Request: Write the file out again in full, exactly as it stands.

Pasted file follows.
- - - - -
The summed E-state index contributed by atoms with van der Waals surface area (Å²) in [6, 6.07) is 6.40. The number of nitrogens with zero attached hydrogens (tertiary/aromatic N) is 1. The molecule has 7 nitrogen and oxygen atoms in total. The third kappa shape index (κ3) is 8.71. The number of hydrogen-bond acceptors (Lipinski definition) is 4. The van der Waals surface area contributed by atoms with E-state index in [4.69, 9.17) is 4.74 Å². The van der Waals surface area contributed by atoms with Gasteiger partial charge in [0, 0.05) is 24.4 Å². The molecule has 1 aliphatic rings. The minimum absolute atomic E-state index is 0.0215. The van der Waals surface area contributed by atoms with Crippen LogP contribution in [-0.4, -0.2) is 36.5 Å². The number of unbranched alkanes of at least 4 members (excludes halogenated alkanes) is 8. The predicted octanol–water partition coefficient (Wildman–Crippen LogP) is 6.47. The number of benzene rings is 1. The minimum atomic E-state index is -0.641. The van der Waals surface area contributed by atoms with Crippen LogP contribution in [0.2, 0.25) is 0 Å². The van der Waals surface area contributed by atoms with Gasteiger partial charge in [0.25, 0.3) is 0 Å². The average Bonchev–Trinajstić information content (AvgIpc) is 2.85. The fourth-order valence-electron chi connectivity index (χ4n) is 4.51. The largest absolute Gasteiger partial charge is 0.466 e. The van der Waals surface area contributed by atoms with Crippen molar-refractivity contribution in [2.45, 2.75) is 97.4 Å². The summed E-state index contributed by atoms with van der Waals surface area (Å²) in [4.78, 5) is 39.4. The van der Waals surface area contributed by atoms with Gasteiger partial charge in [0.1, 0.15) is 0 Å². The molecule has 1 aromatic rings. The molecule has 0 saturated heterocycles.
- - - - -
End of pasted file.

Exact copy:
The summed E-state index contributed by atoms with van der Waals surface area (Å²) in [6, 6.07) is 6.40. The number of nitrogens with zero attached hydrogens (tertiary/aromatic N) is 1. The molecule has 7 nitrogen and oxygen atoms in total. The third kappa shape index (κ3) is 8.71. The number of hydrogen-bond acceptors (Lipinski definition) is 4. The van der Waals surface area contributed by atoms with E-state index in [4.69, 9.17) is 4.74 Å². The van der Waals surface area contributed by atoms with Gasteiger partial charge in [0, 0.05) is 24.4 Å². The molecule has 1 aliphatic rings. The minimum absolute atomic E-state index is 0.0215. The van der Waals surface area contributed by atoms with Crippen LogP contribution in [-0.4, -0.2) is 36.5 Å². The number of unbranched alkanes of at least 4 members (excludes halogenated alkanes) is 8. The predicted octanol–water partition coefficient (Wildman–Crippen LogP) is 6.47. The number of benzene rings is 1. The minimum atomic E-state index is -0.641. The van der Waals surface area contributed by atoms with Crippen LogP contribution in [0.2, 0.25) is 0 Å². The van der Waals surface area contributed by atoms with Gasteiger partial charge in [0.25, 0.3) is 0 Å². The average Bonchev–Trinajstić information content (AvgIpc) is 2.85. The fourth-order valence-electron chi connectivity index (χ4n) is 4.51. The largest absolute Gasteiger partial charge is 0.466 e. The van der Waals surface area contributed by atoms with Crippen molar-refractivity contribution in [2.45, 2.75) is 97.4 Å². The summed E-state index contributed by atoms with van der Waals surface area (Å²) in [4.78, 5) is 39.4. The van der Waals surface area contributed by atoms with Gasteiger partial charge in [0.1, 0.15) is 0 Å². The molecule has 1 aromatic rings. The molecule has 0 saturated heterocycles.